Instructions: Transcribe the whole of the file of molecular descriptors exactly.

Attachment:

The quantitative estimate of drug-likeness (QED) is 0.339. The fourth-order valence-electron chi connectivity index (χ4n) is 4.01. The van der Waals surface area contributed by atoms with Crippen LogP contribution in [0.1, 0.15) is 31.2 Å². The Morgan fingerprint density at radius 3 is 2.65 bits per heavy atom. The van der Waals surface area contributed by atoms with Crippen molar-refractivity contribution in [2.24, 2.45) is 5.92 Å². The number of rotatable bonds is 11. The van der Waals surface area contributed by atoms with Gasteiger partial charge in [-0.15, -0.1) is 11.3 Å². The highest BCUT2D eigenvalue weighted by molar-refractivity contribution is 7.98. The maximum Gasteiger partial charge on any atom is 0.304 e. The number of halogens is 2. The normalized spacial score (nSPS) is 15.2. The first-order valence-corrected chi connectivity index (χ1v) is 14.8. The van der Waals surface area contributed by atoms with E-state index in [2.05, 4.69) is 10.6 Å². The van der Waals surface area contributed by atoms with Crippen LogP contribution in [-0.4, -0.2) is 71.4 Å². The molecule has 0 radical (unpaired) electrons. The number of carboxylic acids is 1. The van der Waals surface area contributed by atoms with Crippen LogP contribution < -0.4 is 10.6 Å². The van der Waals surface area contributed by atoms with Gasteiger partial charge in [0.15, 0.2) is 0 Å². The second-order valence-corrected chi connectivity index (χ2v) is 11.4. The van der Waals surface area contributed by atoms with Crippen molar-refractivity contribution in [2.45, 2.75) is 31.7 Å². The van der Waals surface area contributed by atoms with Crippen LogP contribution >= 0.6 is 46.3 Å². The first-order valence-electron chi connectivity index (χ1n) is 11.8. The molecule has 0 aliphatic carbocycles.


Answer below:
The quantitative estimate of drug-likeness (QED) is 0.339. The fourth-order valence-electron chi connectivity index (χ4n) is 4.01. The van der Waals surface area contributed by atoms with Crippen LogP contribution in [0.1, 0.15) is 31.2 Å². The Morgan fingerprint density at radius 3 is 2.65 bits per heavy atom. The van der Waals surface area contributed by atoms with Crippen molar-refractivity contribution in [2.24, 2.45) is 5.92 Å². The number of rotatable bonds is 11. The van der Waals surface area contributed by atoms with Gasteiger partial charge in [-0.15, -0.1) is 11.3 Å². The highest BCUT2D eigenvalue weighted by molar-refractivity contribution is 7.98. The maximum Gasteiger partial charge on any atom is 0.304 e. The number of halogens is 2. The normalized spacial score (nSPS) is 15.2. The first-order valence-corrected chi connectivity index (χ1v) is 14.8. The van der Waals surface area contributed by atoms with E-state index in [2.05, 4.69) is 10.6 Å². The van der Waals surface area contributed by atoms with Crippen LogP contribution in [-0.4, -0.2) is 71.4 Å². The molecule has 0 radical (unpaired) electrons. The number of carboxylic acids is 1. The van der Waals surface area contributed by atoms with Crippen LogP contribution < -0.4 is 10.6 Å². The van der Waals surface area contributed by atoms with Gasteiger partial charge in [0.15, 0.2) is 0 Å². The second-order valence-corrected chi connectivity index (χ2v) is 11.4. The van der Waals surface area contributed by atoms with Crippen molar-refractivity contribution in [2.45, 2.75) is 31.7 Å². The van der Waals surface area contributed by atoms with Crippen LogP contribution >= 0.6 is 46.3 Å². The first-order valence-electron chi connectivity index (χ1n) is 11.8. The molecule has 0 aliphatic carbocycles.